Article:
He’s found that his pieces connect with his clients. “I don’t have to push it like a used car salesman does,” shared Webb. “People either don’t like it at all, or they fall in love with it and they’re happy to exchange some money for my art. I like that. Most of the people that buy the art I’m selling are really happy. You can see in their eyes that they made a connection with it and there’s no sales involved. They want to purchase it. Those kind of people I connect on a different level with. You’re trading an object that means joy to the person who wants to buy it.”

Webb stays busy by finding inspiration from nature, his fellow artists, and just the challenge of trying something new. “I like to be challenged, but it has to be something new to me. I like to  be challenged creatively, or spiritually. Trying to make something out of steel or copper that I’ve never done before. I like that ongoing challenge. Inspiration comes from all sorts of places.”

He also finds his art to be an important part of spiritual growth. “A big part of that is it can be meditative to go out to my shop and just go with the flow when I’m in a space where I can be so productive in a matter of hours. Other times, I’m disconnected and can’t figure out what I want to do. I’m sure some people write and get that, or exercise and get that, or meditate on a trampoline. Art is my avenue for a spiritual connection.”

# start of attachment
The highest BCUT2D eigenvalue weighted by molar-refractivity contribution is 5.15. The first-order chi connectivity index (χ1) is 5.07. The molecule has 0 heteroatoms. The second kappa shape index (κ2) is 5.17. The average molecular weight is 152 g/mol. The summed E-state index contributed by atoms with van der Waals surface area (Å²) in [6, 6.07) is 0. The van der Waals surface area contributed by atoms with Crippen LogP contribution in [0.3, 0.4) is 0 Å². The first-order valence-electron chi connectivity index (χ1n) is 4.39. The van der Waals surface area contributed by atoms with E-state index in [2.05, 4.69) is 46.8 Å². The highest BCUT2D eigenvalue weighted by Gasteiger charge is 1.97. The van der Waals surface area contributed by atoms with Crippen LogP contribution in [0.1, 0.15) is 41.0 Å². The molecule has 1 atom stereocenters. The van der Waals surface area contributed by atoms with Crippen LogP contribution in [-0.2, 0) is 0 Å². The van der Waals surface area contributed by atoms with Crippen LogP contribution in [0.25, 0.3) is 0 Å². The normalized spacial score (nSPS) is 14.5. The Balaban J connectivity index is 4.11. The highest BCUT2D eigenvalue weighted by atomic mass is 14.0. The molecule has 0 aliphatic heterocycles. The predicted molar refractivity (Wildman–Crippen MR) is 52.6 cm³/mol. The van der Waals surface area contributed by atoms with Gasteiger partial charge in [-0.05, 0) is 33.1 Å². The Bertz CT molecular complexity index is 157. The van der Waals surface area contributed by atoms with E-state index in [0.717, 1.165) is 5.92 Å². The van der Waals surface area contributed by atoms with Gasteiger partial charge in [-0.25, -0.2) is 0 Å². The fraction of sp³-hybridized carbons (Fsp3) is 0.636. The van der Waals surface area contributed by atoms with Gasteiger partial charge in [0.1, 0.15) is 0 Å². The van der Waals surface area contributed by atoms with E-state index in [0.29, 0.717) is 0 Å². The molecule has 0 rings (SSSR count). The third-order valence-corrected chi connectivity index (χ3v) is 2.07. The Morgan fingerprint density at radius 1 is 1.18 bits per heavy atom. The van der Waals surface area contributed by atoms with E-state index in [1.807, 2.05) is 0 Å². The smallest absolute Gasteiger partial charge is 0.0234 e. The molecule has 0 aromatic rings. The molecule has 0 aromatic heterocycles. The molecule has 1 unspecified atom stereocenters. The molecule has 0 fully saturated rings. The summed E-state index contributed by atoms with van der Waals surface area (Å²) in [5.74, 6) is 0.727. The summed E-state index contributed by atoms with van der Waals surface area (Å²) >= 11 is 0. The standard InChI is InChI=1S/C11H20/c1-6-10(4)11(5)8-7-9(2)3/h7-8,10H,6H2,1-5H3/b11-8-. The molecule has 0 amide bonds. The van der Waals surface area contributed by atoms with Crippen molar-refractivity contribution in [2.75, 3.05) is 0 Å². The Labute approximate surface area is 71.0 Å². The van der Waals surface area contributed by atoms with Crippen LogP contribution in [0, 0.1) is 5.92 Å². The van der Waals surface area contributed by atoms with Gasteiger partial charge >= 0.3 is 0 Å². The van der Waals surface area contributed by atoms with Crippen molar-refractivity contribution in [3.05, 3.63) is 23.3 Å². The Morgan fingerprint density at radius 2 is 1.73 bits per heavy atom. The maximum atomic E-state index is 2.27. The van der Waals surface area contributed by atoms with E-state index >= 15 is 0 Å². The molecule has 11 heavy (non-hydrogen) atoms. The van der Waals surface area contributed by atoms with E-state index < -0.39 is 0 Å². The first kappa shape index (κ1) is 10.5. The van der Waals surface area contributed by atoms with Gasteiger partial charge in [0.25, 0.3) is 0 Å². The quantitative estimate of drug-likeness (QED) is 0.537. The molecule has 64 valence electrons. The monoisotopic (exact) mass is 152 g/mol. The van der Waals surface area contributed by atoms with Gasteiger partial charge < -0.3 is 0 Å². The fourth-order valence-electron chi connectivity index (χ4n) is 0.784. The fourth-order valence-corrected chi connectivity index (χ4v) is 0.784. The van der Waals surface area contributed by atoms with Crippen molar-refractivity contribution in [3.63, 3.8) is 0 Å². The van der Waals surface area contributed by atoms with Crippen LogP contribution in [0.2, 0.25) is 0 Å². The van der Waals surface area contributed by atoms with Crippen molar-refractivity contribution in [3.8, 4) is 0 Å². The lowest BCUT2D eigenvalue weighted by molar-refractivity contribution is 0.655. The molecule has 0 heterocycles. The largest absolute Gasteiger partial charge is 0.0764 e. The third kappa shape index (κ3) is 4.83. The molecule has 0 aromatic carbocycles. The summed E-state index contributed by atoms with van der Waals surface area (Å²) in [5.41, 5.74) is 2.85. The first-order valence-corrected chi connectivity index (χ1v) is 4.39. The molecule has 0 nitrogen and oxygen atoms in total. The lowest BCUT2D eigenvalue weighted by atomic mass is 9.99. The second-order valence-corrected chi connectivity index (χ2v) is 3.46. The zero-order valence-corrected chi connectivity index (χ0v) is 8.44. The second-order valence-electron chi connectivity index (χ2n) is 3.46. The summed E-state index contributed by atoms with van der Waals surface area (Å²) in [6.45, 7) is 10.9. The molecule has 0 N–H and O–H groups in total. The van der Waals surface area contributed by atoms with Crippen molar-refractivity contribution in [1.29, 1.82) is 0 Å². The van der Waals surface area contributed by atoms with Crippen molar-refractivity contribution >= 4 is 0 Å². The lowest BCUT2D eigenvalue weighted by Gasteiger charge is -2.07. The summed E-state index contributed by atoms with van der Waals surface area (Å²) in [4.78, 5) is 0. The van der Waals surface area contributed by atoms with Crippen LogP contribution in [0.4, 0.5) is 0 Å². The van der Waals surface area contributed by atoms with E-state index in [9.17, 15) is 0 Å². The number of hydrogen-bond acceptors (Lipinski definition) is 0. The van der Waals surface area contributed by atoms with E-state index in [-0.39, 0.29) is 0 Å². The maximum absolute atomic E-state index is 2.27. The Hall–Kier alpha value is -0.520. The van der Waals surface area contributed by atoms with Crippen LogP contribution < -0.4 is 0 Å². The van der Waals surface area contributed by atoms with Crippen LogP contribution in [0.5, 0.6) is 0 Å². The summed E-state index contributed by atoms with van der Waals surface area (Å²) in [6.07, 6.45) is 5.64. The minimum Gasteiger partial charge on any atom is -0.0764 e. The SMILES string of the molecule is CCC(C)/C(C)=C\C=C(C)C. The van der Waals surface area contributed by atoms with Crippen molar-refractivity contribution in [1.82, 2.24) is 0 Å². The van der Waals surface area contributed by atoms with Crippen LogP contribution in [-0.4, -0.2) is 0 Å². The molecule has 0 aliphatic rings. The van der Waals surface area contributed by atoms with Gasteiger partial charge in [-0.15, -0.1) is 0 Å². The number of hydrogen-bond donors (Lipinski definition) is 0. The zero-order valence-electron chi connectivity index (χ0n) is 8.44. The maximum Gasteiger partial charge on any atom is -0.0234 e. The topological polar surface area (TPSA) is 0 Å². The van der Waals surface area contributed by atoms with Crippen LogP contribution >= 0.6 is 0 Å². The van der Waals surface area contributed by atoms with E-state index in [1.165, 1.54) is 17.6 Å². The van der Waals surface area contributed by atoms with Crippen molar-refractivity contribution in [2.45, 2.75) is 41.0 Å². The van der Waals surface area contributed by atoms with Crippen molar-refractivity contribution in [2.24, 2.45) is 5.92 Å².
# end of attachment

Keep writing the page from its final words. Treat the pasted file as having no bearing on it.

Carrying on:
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Webb encourages other steelworkers to ask for help and get involved in the blacksmithing end of steel work. There are often state blacksmithing chapters or some sort of metal working group. “You spend a lifetime and still have a lifetime of learning to do,” said Webb. “Ask for help. Ask questions. You’ll run across people who are very very helpful and you’ll run across people who don’t want to help you at all, for whatever reason, maybe fear. But just be consistent. In the blacksmithing community, more times than not, they’re very willing to help if you just ask. Fear kept me from doing that for a long time. I kept trying to figure it out.”

And perhaps even more importantly, Webb suggests finding work that’s enjoyable. “If it’s not fun, it’s not something I want to do,” he said. “I do a lot of art shows, but not nearly as many as I did at one point, because I have my gallery that’s open six months of the year. I see more people trying to make a living out of art, and almost make it into commercial art instead of following their passion. There’s nothing wrong with that, but it’s not the avenue for me. I want to do what I enjoy. I’ve run into people who aren’t doing what they enjoy. They hate it, but they’ve turned it into their job and way of making money. It’s too much work for the amount of money you’ll make. Whatever it is, if it’s not fun, do something different, whether that’s a job at IBM or an art career.”

Webb finished a show recently in November, and he has a few smaller shows in December. His next big show is in Tucson, starting January 26, with 18 days reserved to display and sell art. Follow Webb on Facebook or visit his website to see upcoming shows and more art.

This is the fourth in a series of articles I’m writing, called “Sustaining Craft”, which focuses on people of craft and passion. Contact me if you think you or someone you know has a good story.